It’s no surprise that IHRSA-member clubs have been quick to recognize the added value that recovery initiatives provide—for both their business and their members. Club owners, operators, personal trainers, and other fitness professionals are always looking for better ways to do things. In many cases, that means turning to academia, or the healthcare industry, or, as in this case, to sophisticated sports organizations.

“Clubs are clearly in tune with how pro athletes train, which has now led them to introduce recovery-themed classes and dedicated recovery spaces,” says Gilad Jacobs, the CEO of NormaTec, a recovery system provider based in Watertown, MA, and an IHRSA associate member.

“In the past, training, gear, and nutrition have all been looked at closely, and leveraged for opportunities to improve performance. Right now, recovery is a huge focus for athletes of every sort, because they see a clear correlation between proper recovery tactics and top performance. Clubs recognize that they can remain on the cutting-edge of fitness and offer their members new opportunities by becoming part of the recovery movement.”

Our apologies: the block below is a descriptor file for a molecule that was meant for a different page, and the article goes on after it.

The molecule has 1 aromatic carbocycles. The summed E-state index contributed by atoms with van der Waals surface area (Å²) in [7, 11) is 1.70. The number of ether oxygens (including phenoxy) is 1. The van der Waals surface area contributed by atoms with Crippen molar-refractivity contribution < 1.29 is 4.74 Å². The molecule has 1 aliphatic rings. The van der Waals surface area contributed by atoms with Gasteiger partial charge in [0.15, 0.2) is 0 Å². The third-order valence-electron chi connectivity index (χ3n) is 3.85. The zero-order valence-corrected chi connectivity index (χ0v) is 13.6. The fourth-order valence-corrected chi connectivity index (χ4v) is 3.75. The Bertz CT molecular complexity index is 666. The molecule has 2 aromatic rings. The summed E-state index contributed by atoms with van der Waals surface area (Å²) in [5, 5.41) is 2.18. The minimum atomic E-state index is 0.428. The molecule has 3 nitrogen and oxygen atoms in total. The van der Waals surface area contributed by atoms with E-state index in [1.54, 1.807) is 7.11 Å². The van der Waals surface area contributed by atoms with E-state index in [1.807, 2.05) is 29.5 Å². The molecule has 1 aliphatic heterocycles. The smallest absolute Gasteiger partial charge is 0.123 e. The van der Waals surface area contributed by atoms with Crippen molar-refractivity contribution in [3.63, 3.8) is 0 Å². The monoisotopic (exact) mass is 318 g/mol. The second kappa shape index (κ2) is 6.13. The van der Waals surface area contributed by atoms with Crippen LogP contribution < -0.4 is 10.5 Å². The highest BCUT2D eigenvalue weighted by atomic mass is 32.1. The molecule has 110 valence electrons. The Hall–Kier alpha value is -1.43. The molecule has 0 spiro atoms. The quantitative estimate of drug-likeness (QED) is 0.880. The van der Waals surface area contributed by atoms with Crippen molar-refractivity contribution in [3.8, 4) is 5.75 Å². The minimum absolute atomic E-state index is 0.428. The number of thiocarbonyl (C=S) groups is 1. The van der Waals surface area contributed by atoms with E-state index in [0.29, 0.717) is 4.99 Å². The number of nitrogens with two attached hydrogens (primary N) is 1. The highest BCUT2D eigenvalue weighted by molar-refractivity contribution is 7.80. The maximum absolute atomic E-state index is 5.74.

“It’s a way to differentiate the club experience, and create more value for members,” says Jim Huether, the CEO of IHRSA-member Hyperice, which, based in Irvine, CA, manufactures massage and vibration therapy products. “If you’re facilitating their recovery—improving their mobility, increasing their energy level, and, simply, providing them with a more rewarding overall club experience—they’re going to keep on coming back.”

Rest, Repair, and Recovery Equipment

There’s a large and growing number of tools that clubs can employ when offering recovery activities. For a complete list of recovery-related products, visit Club Business Exchange.

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Jon Feld

Jon Feld is a contributor to Club Business International.